The King's Fund has called on the government to accept the serious criticisms of its draft Mental Health Bill by a cross-party committee of MPs and Peers.
Responding to the report published today by the Joint Committee on the Draft Mental Health Bill, The King's Fund chief executive Niall Dickson said:
'We are delighted the scrutiny committee has taken on board the messages we gave when we appeared before them as well as recommendations from the Mental Health Alliance. It is now time for the government to join with others and see if we can produce a better Bill.
'Ministers have rightly been concerned about public safety but we also need a law that is ethical, workable and encourages confidence in mental health services from those who have to use them and their families, as well as the professionals who deliver them.
'We echo the scrutiny committee's concerns about the lack of resources to implement the proposed arrangements. We simply do not have the staff to ensure the new procedures are properly taken forward - there are not enough psychiatrists to participate in tribunals; not enough community psychiatric nurses and other staff to monitor people living in the community under a compulsory Order; and we do not yet have the large numbers of advocates that will be needed to safeguard the rights of those who may be detained.'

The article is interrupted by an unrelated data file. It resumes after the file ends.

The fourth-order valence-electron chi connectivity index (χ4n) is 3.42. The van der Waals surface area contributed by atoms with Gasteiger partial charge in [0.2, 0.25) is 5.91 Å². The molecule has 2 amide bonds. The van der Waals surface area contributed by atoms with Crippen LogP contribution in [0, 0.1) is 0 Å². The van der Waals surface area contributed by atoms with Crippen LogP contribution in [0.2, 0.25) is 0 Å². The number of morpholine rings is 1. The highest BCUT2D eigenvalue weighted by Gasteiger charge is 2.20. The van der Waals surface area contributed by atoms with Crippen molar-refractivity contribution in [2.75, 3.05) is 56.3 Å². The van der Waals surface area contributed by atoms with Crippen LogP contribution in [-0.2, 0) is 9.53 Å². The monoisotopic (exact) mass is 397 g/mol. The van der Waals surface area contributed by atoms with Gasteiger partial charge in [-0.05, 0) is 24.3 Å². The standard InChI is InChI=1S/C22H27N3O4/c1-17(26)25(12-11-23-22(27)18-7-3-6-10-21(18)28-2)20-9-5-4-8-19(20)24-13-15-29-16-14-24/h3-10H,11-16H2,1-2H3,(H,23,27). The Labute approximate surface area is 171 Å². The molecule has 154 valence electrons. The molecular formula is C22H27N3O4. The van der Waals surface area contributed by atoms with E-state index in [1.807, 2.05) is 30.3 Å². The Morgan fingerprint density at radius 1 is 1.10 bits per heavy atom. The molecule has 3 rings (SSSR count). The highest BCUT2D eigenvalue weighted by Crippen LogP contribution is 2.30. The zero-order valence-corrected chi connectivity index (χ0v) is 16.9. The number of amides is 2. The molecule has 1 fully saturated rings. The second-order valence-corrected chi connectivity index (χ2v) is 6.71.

The King's Fund is part of the Mental Health Alliance, a coalition of more than 60 charities, professional organisations and mental health service user groups that have come together to work for a better Mental Health Act.
Notes to editors:
1. For further information or interviews, please contact The King's Fund media and public relations office on 020 7307 2585. An ISDN line is available for interviews on 020 7637 0185.
2. The Joint Committee on the Draft Mental Health Bill published its report on 23 March 2005. The committee of both Houses of Parliament began work following the publication of the draft Mental Health Bill in September 2004.
3. The King's Fund is an independent charitable foundation working for better health, especially in London. We carry out research, policy analysis and development activities, working on our own, in partnerships, and through grants. We are a major resource to people working in health, offering leadership and education courses; seminars and workshops; publications; information and library services; and conference and meeting facilities.